Quality of Care

group of surgeons

Health care systems worldwide struggle to deliver superior care at an affordable cost. Gaps between the health care people receive and the care they should receive can contribute to poor outcomes and higher spending.

RAND Health identifies ways to improve health care and share quality assessments with patients, providers, and payers.

From the RAND Blog

  • The Winding Path to Effective Bundled Payment

    Aug 29, 2014

    It's not unusual for a demonstration to fall short of its original objectives. Learning from such cases is part of the innovation process. This is especially worthwhile for bundled payment, which has many potential benefits for patients, providers, and payers.

  • Improving the Experience of Veterans Seeking Mental Health and Substance Use Care

    Aug 13, 2014

    Last week, President Obama signed a bill to overhaul care provided by the Veterans Health Administration. This is an important step, but attention to veterans' experiences receiving care, particularly veterans in need of mental health and substance use care, should be an essential component to ongoing efforts to improve quality.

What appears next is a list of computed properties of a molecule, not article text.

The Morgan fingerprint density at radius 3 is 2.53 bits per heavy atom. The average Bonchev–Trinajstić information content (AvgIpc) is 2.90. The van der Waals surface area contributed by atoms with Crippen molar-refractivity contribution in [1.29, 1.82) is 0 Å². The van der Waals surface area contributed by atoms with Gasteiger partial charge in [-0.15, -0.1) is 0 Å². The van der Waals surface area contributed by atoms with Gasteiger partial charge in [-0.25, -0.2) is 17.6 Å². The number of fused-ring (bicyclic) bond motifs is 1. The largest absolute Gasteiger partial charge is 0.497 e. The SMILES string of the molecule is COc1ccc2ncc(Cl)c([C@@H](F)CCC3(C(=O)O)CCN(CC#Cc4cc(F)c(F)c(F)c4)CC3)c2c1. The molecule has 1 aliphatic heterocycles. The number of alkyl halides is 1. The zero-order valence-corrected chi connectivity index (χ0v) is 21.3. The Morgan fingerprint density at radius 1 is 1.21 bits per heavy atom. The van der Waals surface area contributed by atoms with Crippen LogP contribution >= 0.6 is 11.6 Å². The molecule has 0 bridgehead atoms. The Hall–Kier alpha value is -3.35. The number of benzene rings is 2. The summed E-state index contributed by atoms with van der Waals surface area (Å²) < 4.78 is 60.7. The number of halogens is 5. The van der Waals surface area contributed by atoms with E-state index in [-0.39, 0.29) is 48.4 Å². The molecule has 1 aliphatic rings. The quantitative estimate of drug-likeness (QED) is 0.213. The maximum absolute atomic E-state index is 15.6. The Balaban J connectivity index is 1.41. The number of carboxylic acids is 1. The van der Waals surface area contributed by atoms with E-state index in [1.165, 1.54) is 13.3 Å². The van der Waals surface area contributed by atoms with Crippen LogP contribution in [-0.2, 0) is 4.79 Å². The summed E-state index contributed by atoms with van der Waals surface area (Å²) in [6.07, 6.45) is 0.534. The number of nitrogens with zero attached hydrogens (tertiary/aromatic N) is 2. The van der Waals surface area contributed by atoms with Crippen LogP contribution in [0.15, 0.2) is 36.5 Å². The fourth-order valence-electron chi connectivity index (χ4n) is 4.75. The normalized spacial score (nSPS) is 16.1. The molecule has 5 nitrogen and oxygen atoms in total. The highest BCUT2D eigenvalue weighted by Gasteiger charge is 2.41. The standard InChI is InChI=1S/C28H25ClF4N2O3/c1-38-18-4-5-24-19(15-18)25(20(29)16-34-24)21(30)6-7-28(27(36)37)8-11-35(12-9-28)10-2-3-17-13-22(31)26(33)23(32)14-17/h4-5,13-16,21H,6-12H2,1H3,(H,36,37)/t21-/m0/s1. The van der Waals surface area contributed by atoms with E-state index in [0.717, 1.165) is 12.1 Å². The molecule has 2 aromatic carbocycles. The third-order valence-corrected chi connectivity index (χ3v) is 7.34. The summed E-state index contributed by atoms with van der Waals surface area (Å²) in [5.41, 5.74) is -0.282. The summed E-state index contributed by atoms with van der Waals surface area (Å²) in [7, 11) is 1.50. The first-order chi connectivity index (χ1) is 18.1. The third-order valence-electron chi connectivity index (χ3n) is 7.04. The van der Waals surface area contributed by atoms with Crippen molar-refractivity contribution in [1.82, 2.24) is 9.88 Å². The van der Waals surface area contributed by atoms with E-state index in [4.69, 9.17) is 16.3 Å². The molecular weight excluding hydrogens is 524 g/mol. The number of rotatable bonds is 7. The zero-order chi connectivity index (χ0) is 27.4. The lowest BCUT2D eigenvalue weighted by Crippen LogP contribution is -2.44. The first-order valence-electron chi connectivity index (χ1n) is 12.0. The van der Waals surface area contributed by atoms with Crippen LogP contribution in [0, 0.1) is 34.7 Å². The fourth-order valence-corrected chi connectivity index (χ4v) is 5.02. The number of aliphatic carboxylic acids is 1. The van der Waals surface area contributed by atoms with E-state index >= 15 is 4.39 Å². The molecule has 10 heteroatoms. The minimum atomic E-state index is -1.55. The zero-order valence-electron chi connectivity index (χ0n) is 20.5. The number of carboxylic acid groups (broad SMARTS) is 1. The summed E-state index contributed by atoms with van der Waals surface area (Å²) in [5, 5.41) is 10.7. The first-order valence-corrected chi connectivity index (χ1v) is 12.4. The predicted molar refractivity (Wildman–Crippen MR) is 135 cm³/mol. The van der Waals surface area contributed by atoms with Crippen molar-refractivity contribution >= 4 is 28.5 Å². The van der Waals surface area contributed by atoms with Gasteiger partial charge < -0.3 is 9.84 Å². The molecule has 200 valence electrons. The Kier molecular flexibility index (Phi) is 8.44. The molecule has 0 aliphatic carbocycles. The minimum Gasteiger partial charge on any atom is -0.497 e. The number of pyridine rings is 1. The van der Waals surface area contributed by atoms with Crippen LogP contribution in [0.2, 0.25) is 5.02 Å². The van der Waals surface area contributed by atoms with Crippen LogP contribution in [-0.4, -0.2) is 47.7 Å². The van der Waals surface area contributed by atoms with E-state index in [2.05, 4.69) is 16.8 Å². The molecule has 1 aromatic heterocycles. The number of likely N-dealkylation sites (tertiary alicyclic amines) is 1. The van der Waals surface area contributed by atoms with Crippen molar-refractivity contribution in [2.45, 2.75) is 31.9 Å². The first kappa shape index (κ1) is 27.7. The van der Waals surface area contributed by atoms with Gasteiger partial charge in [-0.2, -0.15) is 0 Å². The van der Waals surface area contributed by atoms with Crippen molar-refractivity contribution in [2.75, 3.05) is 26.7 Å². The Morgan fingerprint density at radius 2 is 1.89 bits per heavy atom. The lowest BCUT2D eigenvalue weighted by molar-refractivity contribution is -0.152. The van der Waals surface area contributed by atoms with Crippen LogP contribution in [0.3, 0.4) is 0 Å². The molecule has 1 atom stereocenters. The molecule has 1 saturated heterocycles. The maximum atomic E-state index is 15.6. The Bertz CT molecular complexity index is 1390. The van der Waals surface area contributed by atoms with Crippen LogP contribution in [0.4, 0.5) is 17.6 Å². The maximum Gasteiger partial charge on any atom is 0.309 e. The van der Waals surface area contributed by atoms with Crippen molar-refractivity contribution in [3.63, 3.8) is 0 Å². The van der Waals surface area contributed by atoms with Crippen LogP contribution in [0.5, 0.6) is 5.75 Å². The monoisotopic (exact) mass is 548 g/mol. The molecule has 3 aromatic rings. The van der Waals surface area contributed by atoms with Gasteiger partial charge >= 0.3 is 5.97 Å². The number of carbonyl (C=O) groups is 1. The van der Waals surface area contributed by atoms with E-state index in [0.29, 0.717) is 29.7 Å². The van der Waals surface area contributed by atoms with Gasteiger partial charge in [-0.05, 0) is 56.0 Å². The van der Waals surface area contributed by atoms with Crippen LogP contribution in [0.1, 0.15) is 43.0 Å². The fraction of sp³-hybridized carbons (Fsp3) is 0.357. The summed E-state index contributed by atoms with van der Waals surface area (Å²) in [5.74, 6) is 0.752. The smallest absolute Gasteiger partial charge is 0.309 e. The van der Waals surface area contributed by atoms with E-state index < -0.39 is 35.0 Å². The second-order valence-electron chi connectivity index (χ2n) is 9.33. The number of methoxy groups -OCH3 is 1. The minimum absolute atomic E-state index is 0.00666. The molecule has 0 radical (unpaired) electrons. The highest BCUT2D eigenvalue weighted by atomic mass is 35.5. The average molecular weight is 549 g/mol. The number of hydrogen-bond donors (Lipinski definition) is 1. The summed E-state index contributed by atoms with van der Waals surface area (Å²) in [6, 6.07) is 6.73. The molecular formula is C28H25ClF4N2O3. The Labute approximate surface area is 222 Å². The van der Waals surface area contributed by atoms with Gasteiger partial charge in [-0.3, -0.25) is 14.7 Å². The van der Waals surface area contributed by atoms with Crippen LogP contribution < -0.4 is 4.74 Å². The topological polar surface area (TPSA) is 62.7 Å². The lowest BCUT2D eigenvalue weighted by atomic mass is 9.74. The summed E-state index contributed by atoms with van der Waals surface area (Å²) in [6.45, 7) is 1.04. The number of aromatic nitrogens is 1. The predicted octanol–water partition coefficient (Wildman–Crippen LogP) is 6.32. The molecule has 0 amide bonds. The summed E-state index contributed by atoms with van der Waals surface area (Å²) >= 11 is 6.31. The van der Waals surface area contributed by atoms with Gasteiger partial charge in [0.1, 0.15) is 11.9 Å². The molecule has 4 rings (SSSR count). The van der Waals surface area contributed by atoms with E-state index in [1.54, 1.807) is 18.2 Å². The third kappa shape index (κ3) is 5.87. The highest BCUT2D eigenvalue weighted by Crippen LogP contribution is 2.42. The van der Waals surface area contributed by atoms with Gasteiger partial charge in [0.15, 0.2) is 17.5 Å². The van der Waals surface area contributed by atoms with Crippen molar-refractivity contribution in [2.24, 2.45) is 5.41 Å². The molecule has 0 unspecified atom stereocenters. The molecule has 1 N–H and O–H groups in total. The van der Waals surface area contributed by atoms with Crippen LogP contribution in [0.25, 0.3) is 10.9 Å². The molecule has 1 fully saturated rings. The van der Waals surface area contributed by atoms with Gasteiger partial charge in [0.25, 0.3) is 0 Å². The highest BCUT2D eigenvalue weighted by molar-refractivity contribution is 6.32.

Latest Research and Publications

  • Child Vaccines Are Extremely Safe and Serious Side Effects Rare

    A systematic review revealed that vaccines administered to U.S. children are very safe, and side effects are extremely rare. The small risk of side effects must be weighed against the great protective benefits these vaccines provide.

  • Child Vaccines Have Low Risk of Harmful Side Effects

    Concerns about vaccine safety have led some parents to decline recommended vaccination of their children, leading to the resurgence of diseases. Harmful side effects are extremely rare and must be weighed against the protective benefits that vaccines provide.

  • ACA Could Change Costs of Auto, Malpractice, and Other Liability Insurance

    As more Americans become newly covered under the Affordable Care Act, the cost of providing automobile insurance, workers compensation, and homeowners insurance may decline. Meanwhile, an increase in the number of people using the health care system may trigger a corresponding increase in the number of medical malpractice claims.

Research in Progress

Last updated: August 2013